The Unforeseen Triumph of Easter

In the Poetics of Aristotle, that wonder of brevity and wit on the art of making (poiesis), there is a clever little thing called peripety, which is a device deployed by the artist to alert his audience to any sudden or unexpected turn of events in the unfolding of a story. For instance, the awful self-blinding of Oedipus in the tragic tale told by Sophocles, that quite takes the audience by surprise, leaving it in a state of breathless horror. And yet, argues Aristotle, one could certainly see, on closer inspection, all the signs in advance, perfectly foreshadowing the action along the way.

What a pity old Aristotle hadn’t been around long enough to analyze the uses Jesus makes of peripety. It might have made a Christian of him. Particularly had he joined Jesus on the Road to Emmaus where, unpacking the scriptures, every prophecy is made plain. Aristotle, of course, having died four centuries before the coming of Christ, could not possibly know that. But in the scene in which Jesus tells the disciples that, far from going up to Jerusalem to receive the coveted crown of glory, followed by his and their expected apotheosis, only ignominy and death await him, he is putting it to very good use. Peripety, as Aristotle would say, is about to kick in, allowing the audience to witness the unforeseen event of Easter triumph.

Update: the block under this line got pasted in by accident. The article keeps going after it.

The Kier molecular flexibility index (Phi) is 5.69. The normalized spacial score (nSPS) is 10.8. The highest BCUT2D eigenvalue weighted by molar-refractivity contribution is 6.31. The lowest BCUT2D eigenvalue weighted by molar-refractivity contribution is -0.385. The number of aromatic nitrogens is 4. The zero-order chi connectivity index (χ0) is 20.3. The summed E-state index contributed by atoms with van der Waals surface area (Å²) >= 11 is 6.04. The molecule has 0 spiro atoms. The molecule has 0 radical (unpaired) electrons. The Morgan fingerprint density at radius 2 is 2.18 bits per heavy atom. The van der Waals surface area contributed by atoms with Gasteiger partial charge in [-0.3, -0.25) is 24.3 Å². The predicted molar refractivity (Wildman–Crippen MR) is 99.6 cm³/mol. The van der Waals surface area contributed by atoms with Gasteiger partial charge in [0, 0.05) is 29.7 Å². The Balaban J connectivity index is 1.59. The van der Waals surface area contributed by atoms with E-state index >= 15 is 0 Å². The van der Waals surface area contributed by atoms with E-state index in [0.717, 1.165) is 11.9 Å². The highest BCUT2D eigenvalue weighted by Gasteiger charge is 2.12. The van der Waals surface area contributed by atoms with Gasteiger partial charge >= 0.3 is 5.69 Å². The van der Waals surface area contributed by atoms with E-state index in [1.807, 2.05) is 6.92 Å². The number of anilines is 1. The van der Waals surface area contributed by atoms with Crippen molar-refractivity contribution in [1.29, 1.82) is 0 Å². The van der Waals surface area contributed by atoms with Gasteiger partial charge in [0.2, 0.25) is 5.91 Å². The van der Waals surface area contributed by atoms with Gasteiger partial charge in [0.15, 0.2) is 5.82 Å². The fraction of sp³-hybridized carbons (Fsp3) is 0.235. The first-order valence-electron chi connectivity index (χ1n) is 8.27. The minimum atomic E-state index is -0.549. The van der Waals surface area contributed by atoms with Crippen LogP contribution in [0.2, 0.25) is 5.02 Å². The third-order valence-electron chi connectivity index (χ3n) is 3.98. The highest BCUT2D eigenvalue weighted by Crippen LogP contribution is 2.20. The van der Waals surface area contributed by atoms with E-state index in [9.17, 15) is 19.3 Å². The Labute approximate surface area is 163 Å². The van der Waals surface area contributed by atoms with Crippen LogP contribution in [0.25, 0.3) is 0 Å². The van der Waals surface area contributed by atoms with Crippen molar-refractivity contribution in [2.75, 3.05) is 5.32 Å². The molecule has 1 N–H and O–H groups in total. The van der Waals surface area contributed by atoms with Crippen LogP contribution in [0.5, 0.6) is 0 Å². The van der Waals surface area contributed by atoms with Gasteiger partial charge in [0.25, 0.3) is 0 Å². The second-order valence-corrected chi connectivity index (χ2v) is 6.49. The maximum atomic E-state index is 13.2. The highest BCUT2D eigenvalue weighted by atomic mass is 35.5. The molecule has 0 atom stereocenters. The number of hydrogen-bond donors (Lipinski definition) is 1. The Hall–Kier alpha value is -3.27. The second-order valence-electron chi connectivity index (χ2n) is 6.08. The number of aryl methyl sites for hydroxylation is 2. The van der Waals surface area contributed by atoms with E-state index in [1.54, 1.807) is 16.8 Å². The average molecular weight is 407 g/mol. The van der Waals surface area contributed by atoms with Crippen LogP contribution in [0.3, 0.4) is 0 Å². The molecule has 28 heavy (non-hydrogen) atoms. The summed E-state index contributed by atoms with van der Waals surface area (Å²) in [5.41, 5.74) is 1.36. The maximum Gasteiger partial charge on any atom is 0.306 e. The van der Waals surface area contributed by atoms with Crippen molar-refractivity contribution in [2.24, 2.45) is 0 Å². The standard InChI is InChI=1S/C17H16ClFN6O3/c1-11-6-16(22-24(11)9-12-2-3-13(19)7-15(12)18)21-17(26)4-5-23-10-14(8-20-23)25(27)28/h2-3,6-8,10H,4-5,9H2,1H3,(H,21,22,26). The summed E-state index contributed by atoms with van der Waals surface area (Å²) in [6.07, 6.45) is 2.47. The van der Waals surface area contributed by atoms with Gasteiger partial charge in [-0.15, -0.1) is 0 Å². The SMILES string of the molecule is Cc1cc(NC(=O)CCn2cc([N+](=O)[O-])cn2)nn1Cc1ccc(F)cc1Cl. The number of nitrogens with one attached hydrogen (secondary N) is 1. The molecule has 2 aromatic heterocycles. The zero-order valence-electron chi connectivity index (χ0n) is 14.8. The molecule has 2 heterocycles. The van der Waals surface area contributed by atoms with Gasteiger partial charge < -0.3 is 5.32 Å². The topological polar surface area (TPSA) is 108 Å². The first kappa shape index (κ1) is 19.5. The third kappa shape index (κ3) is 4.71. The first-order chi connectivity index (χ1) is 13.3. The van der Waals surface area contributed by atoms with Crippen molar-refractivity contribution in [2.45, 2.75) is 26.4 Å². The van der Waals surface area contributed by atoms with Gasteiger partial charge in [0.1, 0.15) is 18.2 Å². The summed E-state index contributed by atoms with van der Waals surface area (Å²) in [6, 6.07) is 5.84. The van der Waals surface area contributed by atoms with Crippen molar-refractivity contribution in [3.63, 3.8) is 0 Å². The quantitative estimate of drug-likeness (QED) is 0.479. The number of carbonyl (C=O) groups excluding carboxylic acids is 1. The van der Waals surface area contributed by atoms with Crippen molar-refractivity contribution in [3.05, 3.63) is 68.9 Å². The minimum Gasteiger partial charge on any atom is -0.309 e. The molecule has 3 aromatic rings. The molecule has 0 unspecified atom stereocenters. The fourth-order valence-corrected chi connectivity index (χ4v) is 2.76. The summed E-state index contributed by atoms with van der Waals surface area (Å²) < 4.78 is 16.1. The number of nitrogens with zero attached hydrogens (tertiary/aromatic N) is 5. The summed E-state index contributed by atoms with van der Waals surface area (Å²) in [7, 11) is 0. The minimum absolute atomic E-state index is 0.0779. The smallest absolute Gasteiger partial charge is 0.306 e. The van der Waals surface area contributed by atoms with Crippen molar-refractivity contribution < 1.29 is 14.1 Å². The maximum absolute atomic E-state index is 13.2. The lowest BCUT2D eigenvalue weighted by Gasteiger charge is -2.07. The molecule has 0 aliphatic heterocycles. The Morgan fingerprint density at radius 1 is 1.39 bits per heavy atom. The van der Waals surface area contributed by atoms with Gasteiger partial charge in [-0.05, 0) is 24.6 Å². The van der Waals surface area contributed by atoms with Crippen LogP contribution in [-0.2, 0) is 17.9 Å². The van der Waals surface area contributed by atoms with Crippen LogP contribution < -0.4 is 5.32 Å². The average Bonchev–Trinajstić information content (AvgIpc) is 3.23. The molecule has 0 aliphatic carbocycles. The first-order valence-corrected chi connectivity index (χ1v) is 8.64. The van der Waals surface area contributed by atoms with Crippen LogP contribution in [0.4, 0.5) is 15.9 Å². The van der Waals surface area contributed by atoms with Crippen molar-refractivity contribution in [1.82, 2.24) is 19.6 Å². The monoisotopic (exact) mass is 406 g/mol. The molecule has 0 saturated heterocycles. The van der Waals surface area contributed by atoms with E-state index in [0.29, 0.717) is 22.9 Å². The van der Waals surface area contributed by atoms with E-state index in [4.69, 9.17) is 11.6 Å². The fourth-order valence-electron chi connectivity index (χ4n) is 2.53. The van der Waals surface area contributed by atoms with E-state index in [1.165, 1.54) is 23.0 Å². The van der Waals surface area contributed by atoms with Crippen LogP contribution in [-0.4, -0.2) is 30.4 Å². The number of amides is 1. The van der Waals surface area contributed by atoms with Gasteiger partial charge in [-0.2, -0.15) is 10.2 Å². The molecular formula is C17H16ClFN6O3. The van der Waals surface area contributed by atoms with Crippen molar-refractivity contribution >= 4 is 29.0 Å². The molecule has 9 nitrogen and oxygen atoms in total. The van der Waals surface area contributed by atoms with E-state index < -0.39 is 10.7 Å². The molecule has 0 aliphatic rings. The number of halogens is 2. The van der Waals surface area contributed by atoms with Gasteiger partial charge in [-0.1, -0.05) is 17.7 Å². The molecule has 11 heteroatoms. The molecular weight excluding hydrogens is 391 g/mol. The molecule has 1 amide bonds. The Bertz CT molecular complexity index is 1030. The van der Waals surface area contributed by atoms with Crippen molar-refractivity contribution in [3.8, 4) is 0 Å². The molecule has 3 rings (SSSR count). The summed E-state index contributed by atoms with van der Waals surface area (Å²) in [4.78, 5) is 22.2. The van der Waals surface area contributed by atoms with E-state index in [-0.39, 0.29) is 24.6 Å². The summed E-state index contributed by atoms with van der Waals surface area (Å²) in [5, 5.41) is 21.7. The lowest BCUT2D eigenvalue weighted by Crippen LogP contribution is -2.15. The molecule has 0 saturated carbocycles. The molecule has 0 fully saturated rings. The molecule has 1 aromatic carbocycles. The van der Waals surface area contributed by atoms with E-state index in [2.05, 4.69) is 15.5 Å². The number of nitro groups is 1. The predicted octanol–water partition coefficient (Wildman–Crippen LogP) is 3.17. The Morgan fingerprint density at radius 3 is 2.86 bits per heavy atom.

As usual, the disciples don’t get it, evincing, once again, what utter boneheads they are. I mean, are they always this clueless? What was Christ thinking when, along that Galilean beach, he began his recruitment drive by picking them? How pathetically slim the pickings must have been that day!